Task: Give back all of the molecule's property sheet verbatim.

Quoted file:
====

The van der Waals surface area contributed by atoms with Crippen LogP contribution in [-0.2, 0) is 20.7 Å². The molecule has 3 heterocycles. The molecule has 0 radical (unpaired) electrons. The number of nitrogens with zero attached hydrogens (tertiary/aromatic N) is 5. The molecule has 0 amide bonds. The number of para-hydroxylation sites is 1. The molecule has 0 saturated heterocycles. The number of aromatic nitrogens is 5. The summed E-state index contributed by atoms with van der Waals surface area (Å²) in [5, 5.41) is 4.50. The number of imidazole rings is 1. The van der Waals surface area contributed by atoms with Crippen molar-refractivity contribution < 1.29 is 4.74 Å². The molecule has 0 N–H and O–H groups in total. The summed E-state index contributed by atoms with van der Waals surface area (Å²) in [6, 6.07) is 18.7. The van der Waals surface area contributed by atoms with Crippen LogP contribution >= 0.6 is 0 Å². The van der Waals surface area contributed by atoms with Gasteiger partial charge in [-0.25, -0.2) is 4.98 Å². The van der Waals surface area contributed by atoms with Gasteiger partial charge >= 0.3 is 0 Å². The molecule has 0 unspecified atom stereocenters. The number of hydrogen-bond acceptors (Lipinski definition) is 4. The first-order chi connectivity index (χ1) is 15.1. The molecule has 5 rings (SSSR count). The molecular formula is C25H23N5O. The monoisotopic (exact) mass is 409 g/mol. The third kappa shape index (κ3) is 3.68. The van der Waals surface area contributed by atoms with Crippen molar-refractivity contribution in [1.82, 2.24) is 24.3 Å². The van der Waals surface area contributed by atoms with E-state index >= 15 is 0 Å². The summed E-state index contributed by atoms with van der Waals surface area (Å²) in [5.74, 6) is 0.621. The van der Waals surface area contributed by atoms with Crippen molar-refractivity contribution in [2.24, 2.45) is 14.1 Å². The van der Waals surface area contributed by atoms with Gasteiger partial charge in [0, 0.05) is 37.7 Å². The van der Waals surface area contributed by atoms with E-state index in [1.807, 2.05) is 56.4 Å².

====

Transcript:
The van der Waals surface area contributed by atoms with Crippen LogP contribution in [-0.2, 0) is 20.7 Å². The molecule has 3 heterocycles. The molecule has 0 radical (unpaired) electrons. The number of nitrogens with zero attached hydrogens (tertiary/aromatic N) is 5. The molecule has 0 amide bonds. The number of para-hydroxylation sites is 1. The molecule has 0 saturated heterocycles. The number of aromatic nitrogens is 5. The summed E-state index contributed by atoms with van der Waals surface area (Å²) in [5, 5.41) is 4.50. The number of imidazole rings is 1. The van der Waals surface area contributed by atoms with Crippen molar-refractivity contribution < 1.29 is 4.74 Å². The molecule has 0 N–H and O–H groups in total. The summed E-state index contributed by atoms with van der Waals surface area (Å²) in [6, 6.07) is 18.7. The van der Waals surface area contributed by atoms with Crippen LogP contribution >= 0.6 is 0 Å². The van der Waals surface area contributed by atoms with Gasteiger partial charge in [-0.25, -0.2) is 4.98 Å². The van der Waals surface area contributed by atoms with Gasteiger partial charge >= 0.3 is 0 Å². The molecule has 0 unspecified atom stereocenters. The number of hydrogen-bond acceptors (Lipinski definition) is 4. The first-order chi connectivity index (χ1) is 15.1. The molecule has 5 rings (SSSR count). The molecular formula is C25H23N5O. The monoisotopic (exact) mass is 409 g/mol. The third kappa shape index (κ3) is 3.68. The van der Waals surface area contributed by atoms with Crippen molar-refractivity contribution in [1.82, 2.24) is 24.3 Å². The van der Waals surface area contributed by atoms with E-state index >= 15 is 0 Å². The summed E-state index contributed by atoms with van der Waals surface area (Å²) in [5.74, 6) is 0.621. The van der Waals surface area contributed by atoms with Crippen molar-refractivity contribution in [2.24, 2.45) is 14.1 Å². The van der Waals surface area contributed by atoms with Gasteiger partial charge in [0, 0.05) is 37.7 Å². The van der Waals surface area contributed by atoms with E-state index in [1.807, 2.05) is 56.4 Å².